New Delhi: It has been 60 days since Jammu and Kashmir has been under a lockdown with communication channels cut off, movement hindered and political leaders under house arrest.
Today, a fact-finding team of four women who visited various parts of J&K recently said at a press conference that there was palpable concern among people in the region over the Centre’s decision regarding Article 370 and the state’s bifurcation.
The team, from the collective ‘Women Against Sexual Violence and State Repression’, had visited J&K between September 23 and 28. They visited Srinagar, Shopian, Kupwara and Baramullah.
The collective said that the Indian state has been refusing to understand the feeling of oppression, of grievances that are unaddressed and the desire for freedom. The government’s decision to read down Article 370 has, they said, “Created a sense of anger, outrage and strong anti-India feelings among people across the Valley.”
They also said that their observations have been “very different from what the Indian state and media have portrayed.” For example, they said they did not find even one person who said they were happy with the Centre’s decision to scrap provisions in Article 370 and then lock down the state.
They said that situation seemed ‘silent’ but is ‘abnormal’ and the heavy presence of security personnel “every few metres ensures terror in people’s minds about who they can speak to, who can step outside their home, etc. The risk of being picked up is real.”
The activists spoke about the case of one elderly man who was told that his nephew had been detained in Agra but when some people went to meet the nephew, they were not allowed to speak in their own language.
They said the state’s economy has also taken a hit. Some people reportedly open their shops just for a few hours in the morning, so people can buy essential supplies like food.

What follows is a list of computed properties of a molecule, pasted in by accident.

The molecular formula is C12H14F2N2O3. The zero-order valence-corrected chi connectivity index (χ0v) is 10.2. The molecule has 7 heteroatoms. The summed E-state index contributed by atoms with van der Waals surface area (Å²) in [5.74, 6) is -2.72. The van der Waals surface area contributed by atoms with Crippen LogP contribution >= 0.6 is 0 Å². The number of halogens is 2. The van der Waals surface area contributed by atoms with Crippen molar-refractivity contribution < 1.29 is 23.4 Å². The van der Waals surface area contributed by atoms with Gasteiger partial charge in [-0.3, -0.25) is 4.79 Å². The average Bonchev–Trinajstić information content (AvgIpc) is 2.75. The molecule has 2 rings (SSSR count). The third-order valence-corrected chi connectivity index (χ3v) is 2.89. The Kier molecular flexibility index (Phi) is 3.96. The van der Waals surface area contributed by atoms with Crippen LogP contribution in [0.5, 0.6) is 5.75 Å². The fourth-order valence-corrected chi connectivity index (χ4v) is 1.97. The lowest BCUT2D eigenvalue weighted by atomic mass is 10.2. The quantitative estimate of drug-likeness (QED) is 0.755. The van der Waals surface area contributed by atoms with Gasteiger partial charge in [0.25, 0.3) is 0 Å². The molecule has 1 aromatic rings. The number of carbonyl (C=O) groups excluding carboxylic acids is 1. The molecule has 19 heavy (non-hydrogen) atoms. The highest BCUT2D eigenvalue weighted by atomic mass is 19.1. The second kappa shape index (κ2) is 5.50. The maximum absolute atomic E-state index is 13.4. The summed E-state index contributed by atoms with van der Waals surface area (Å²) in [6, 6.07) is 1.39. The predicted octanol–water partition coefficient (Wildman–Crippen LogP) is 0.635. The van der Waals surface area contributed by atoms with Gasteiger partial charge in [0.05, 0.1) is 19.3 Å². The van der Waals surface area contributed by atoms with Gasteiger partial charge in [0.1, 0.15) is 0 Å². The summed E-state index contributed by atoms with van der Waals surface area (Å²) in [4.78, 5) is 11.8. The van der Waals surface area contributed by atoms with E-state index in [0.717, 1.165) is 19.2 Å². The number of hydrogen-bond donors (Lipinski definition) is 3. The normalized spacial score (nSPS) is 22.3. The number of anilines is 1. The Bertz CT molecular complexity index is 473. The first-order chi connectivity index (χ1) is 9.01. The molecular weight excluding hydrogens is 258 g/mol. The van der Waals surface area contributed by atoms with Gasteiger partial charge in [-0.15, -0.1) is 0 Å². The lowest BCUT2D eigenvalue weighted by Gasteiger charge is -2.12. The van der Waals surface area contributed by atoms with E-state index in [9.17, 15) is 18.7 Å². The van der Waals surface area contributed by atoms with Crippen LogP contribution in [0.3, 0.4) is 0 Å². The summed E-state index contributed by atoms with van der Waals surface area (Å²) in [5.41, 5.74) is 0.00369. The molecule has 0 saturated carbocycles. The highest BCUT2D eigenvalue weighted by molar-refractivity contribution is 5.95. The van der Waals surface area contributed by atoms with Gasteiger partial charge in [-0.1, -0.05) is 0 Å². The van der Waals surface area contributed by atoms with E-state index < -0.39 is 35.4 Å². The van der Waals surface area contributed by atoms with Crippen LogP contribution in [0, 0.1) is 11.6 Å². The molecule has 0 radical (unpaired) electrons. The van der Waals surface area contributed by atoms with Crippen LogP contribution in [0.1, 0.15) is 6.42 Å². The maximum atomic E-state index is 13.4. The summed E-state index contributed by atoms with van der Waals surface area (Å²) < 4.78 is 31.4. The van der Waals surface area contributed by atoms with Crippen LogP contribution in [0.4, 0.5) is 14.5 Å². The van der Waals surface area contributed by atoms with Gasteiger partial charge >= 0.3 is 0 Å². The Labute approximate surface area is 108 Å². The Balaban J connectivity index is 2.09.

Educational institutions have been shut and some government teachers told the fact finding team that despite this, they go to their schools or colleges every day just to mark attendance.
People told the team that security personnel have been barging into people’s houses in the night. Women and girls live in fear of molestation. The team met a 10-year-old girl who was “kicked around by security personnel while she was asleep.”
They also met the family of 17-year-old Osaib Altaf who died on 7 August, allegedly after he was chased by security forces and then he drowned trying to escape them. The activists said that the family has not even been able to file a police complaint in the last two months since the incident: “What could possibly heal his parents, grandmother, siblings and family? How many more people have been whisked away in this manner? How many more will be eliminated? Who will give the people answers?” they asked.
The team is due to release their report soon but said on Friday that the way forward in Kashmir “can only be carved out by the state listening to the voices and aspirations of the people and responding to the demands they are making” such as their fundamental right to life, safety, equality, speech, expression, peaceful assembly and self-determination.